Bitcoin madness without an end?

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Bitcoin madness without an end?


The fourth industrial revolution has brought with it major change and innovation in many fields and has given rise to the world’s first digital currency or first digital commodity in the form of bitcoin.

The sharp rise of bitcoin and other cryptocurrencies recently has created a lot of interest in this market but there have been questions and arguments including that it is not a real currency, that there is no place for it in an investment portfolio and that it is simply fraud.

To further unpack this issue, Antje Hargarter, Dean of School of Investment and Banking chatted to Manfred Huebner, managing director of Sentix in Germany. Huebner is an expert in the fields of sentiment analysis and behavioural finance, and a Certified European financial analyst. With the Sentix Global Investor Survey, he has developed the leading sentiment barometer in Europe. He conducts research and has the role of chief strategist, based on 25 years of experience in the capital markets.

Antje: Manfred, thanks so much for sharing your thoughts on the bitcoin topic with us. What do people expect when they invest in bitcoin? Is it a search for the ultimate, manipulation-safe, inflation-free alternative form of money? Or is it pure greed?

Manfred: Thanks for inviting me to speak about this fascinating subject. Can you believe it: since May of this year, the price of bitcoin has doubled yet again! At the same time, this bubble – like many other bubbles – can get much bigger before it bursts! To my mind, investors make a number of wrong assumptions about bitcoin.

Antje: What are some of those assumptions, in your opinion?

Manfred: Investors who purchase bitcoins believe that they are indeed investing in an alternative currency. However, they actually acquire ‘digital assets’ from another person. Any one euro that a buyer spends will not ‘flow’ into bitcoin but will increase its intrinsic value. Any euro spent will go directly to the seller. Due to the scarcity of the supply and the speculative increase in demand, prices are rising. And let’s be clear: it is the price that increases, not necessarily the value!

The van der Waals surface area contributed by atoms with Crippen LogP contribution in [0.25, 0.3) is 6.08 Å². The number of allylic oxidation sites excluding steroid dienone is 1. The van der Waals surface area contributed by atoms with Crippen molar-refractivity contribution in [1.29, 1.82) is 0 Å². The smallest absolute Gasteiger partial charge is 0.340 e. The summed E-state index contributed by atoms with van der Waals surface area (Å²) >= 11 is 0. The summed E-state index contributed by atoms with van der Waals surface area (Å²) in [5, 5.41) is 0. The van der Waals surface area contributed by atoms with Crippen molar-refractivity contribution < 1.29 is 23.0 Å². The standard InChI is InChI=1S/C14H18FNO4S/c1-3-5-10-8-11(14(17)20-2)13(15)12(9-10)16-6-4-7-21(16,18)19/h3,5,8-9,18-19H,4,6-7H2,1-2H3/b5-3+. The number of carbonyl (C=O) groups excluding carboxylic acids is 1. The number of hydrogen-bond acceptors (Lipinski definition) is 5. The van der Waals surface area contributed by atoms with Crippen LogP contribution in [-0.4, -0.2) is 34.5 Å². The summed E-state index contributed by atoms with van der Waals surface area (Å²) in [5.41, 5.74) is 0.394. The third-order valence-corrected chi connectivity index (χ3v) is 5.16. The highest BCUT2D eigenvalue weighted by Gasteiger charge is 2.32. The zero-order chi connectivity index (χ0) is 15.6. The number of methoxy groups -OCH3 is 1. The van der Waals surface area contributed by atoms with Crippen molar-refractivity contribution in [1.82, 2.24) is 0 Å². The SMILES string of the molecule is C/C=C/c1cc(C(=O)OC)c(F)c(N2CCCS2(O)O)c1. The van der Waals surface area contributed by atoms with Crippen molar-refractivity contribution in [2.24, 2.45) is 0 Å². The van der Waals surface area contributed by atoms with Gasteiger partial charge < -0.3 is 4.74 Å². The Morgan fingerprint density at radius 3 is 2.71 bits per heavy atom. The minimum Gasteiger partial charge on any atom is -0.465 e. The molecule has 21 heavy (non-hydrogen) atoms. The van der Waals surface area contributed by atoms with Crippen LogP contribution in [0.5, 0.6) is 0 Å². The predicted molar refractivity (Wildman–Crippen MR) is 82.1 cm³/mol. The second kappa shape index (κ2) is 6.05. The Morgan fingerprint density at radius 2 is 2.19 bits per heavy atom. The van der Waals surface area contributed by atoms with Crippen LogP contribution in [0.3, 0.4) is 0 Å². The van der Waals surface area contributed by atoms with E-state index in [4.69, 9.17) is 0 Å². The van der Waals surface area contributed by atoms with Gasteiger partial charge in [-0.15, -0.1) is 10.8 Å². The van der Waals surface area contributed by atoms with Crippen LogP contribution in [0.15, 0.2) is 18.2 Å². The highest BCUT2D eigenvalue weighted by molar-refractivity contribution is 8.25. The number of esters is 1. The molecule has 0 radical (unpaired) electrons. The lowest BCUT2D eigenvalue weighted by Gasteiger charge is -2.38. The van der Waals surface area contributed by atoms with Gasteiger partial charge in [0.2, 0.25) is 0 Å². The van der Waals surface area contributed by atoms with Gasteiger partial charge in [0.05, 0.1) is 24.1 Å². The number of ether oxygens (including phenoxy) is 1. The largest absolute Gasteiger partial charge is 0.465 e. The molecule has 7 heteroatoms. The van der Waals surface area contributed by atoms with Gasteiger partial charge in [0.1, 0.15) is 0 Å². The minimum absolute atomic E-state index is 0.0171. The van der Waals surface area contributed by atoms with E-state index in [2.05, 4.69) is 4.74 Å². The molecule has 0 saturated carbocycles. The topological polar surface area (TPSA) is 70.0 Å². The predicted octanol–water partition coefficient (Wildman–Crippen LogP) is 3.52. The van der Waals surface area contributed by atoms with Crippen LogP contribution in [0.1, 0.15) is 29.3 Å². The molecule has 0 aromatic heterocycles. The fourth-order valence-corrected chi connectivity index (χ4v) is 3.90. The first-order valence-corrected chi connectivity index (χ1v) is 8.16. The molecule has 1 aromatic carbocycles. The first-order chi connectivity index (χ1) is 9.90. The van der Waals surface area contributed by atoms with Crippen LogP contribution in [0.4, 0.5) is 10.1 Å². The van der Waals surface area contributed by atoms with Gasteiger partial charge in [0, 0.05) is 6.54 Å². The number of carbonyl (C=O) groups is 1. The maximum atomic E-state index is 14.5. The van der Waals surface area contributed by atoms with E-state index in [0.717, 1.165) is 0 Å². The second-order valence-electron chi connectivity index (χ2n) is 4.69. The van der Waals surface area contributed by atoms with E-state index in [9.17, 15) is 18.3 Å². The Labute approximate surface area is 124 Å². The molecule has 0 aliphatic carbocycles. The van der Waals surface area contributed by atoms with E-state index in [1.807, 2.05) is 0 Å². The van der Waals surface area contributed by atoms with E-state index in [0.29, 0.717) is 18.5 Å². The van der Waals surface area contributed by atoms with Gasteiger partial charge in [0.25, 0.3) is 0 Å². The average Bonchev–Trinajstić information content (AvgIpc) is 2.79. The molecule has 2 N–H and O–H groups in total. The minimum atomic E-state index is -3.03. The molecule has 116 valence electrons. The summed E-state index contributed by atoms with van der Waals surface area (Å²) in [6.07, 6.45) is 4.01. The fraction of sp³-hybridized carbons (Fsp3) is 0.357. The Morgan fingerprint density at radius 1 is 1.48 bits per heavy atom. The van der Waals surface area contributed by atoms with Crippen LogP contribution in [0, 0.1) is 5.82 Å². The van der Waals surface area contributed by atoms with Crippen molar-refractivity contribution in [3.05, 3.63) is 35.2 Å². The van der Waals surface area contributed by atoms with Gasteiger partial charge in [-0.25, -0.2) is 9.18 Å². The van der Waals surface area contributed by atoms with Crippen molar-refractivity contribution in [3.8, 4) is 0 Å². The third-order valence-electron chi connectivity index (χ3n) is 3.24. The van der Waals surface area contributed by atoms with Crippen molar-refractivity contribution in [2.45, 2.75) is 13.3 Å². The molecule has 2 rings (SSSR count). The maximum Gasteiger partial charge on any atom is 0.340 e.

Antje: That sounds very similar to stock market speculation?

Manfred: Indeed. What drives stock prices are speculative feedback loops - the price drives the demand, which in turn drives prices even higher because of scarcity. The underlying company did not necessarily experience any increase in value from a fundamental point of view; we are only talking about a stock price increase. Price and value of a company can decouple easily in reality.

Antje: Sounds plausible. The stock market will function slightly differently though, won’t it? In the case of a listed company, their share prices rise, leading to an increase in the valuation of the company. A takeover of competitors can be financed through the stock exchange by issuing new shares, which is not possible with bitcoins in conceptual terms.

Manfred: Correct. Besides this, there is also a significant difference between bitcoin and classical currencies: when investors move their investments from the euro to the US dollar, the inflow of capital influences real-life flows in goods. A sharp rise or fall in the exchange rate would have real economic consequences for both ‘currency areas’, which is why equilibrium prices are set and speculation is less encouraged.

Antje: I agree, this is not true with Bitcoin and other cryptocurrencies. Since only the price of a virtual asset is affected by the transaction, there is no relationship to the real world at all.

Manfred: Exactly. The purchase of a bitcoin does not change the amount of money in the issuing currency: in the background, a shift occurs between classic currencies; for example, when the buyer pays with Euro and the seller receives US dollars. If one-day bitcoin crashes, no real value is destroyed.

Antje: Right… What are other complications that investors need to keep in mind?